Mark James Russell

Books, blog and other blather

Category: Classical music

Classical Flame Wars (the first of many?)

Okay, I must admit, I have a bit of a strange hobby. I love reading the YouTube comments for great classicals recordings and discovering caustic insults and blistering flamewars. Not for some random amateur making a hash of a famous piece. I mean the great recordings, made by some of the most talented musicians of our era.

These days, the world is an angry place. And you might think the world of classical music might provide a respite from the rage. But, as it turns out, no. Apparently neither education nor refined subject matter can prevent people from being people.

(Warning: Plenty of naughty words)

Murray Perahia’s Goldberg Variations

My favorite comment:

no! he is shit. Bach does not come to him naturally. Listen to Sir Andras Schiff for fuck’s sake!!!

NES Chamber Orchestra’s Goldberg Variations (for string ensemble)

Favorite comment:

This version is at best a curiosity and baroque background music. It is nothing more than a student exercise and should be looked upon as such. It is wrong on many levels. First the recording is awful. There is too much reverb and by the nature of a string instrument sustaining notes it should have been recorded with a closer, more direct microphone set up. There are way too many instruments which muddy the sound. It is vital to give importance to every note in a work like this. The interpretation is entirely mundane and without artistic merit. There is a reason for this not being transcribed in the past…

And it goes on …

Glenn Gould, Beethoven Emperor Concerto Nº5 E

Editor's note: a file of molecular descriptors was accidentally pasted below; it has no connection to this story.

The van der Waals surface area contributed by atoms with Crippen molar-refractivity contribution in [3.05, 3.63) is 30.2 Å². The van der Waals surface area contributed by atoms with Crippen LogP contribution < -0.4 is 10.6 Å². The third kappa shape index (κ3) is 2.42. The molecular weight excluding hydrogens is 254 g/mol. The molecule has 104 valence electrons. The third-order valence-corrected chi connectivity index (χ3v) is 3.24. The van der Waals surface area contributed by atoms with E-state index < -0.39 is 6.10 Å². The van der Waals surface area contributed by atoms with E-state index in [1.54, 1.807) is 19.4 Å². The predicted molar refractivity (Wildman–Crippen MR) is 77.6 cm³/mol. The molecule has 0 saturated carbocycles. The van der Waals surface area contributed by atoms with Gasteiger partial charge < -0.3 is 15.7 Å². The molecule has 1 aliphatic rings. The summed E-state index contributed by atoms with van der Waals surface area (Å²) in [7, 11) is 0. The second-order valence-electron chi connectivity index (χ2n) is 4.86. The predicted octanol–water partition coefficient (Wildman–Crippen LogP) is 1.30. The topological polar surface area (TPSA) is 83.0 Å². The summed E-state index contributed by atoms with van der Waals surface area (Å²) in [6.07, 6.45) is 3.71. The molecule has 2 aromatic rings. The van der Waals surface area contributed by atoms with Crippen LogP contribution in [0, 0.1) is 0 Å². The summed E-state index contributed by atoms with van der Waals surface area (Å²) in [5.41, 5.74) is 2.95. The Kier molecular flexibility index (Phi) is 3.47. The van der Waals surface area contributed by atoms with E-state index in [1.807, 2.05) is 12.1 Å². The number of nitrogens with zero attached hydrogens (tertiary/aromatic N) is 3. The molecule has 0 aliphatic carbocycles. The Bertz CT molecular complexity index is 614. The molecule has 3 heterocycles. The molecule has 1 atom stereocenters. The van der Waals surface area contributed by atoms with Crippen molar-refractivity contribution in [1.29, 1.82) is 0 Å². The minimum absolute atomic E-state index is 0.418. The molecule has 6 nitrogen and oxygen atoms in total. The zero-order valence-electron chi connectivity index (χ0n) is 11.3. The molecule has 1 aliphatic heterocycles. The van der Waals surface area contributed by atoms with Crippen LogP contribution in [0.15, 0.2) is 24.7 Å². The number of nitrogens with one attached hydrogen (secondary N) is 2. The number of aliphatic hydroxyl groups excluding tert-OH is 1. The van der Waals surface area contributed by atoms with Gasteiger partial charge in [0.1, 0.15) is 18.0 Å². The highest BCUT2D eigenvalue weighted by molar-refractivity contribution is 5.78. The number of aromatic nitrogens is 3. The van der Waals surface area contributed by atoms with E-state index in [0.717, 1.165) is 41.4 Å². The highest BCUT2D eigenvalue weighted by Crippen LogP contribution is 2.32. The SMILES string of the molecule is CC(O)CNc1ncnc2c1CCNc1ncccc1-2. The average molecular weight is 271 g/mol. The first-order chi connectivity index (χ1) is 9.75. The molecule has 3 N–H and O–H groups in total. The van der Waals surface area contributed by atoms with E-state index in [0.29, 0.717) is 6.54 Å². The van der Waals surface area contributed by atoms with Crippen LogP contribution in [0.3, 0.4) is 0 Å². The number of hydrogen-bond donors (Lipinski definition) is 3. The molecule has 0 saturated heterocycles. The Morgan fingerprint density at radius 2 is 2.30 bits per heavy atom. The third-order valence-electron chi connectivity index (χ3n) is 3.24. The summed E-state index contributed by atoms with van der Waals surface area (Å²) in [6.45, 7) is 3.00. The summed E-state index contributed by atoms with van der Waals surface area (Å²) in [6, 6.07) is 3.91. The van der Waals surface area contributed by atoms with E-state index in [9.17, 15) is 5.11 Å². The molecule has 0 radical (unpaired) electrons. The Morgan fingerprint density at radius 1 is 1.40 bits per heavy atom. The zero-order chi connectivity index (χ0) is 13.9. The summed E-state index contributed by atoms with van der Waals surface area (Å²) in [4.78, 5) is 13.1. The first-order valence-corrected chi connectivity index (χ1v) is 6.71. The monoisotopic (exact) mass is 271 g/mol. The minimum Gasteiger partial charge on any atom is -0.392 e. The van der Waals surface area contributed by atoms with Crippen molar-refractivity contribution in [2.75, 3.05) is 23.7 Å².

There’s a great conversation in here:

Ethan
what the fuck does he do at the beginning!?? Does he really think Beethoven meant this groupings literally?!

Seno
Beethoven meant everything literally.

Ethan
no fool if you think that yiur just a robot and not a musician

Seno
You should stick to jazz or Beyonce and not concern yourself with german music.

Ethan
you idiot. I’d rather stick to great music like beethoven. Read more about beethoven and you’ll find out the truth about his markings

Seno
“The truth about his marking”Lol.Let me guess:”It´s all like some halfwit music professor after the war said it is”Give me a break.

And they continue for quite some time.

Then again, professional music critics can be just as snotty and randomly biases (even if they happen to swear less). Andrew Clark in the FT a couple of years ago called Gould’s famous 1955 recording of the Goldberg Variations “too wilful and eccentric to rank as anything more than a curiosity.” Seriously? I mean, everyone has different tastes … But to utterly dismiss one of the great recordings? What a random bit of jerkiness.

 

Classical Asia

A great article in this weekend’s New York Times about the rise of Asia in classical music, in particular in opera. While I knew about Korea’s pianists and violinists, not to mention coloratura soprano Jo Sumi, I had no idea Korea was producing so many top opera singers these days (or that China was coming along so strongly).

Increasing numbers of Western conservatories seek to cash in by recruiting the best young Asian opera singers — particularly those from Korea, Taiwan and China. Last year, in Germany’s prestigious Bertelsmann competition, all three top finalists were Korean, while in America’s top competition at the Metropolitan Opera, one of the four finalists was the Korean tenor Sung Eun Lee. A majority of new tenors hired in Berlin, Stuttgart and a number of other important German opera choruses are Koreans.

I have been spending more time recently listening to Barcelona’s local orchestra (the Barcelona Symphony Orchestra and National Orchestra of Catalunya). It is interesting to be in a place where classical music is so deeply ingrained … and so overlooked at the same time. The local orchestra is maybe 10 percent Catalans, and many of them are alternates. Going to the symphony here is such a different experience than it was in American cities, like Baltimore or Philadelphia, and different than the faux grandness that one usually experienced in Asia. Or maybe I am a different person than I was then.

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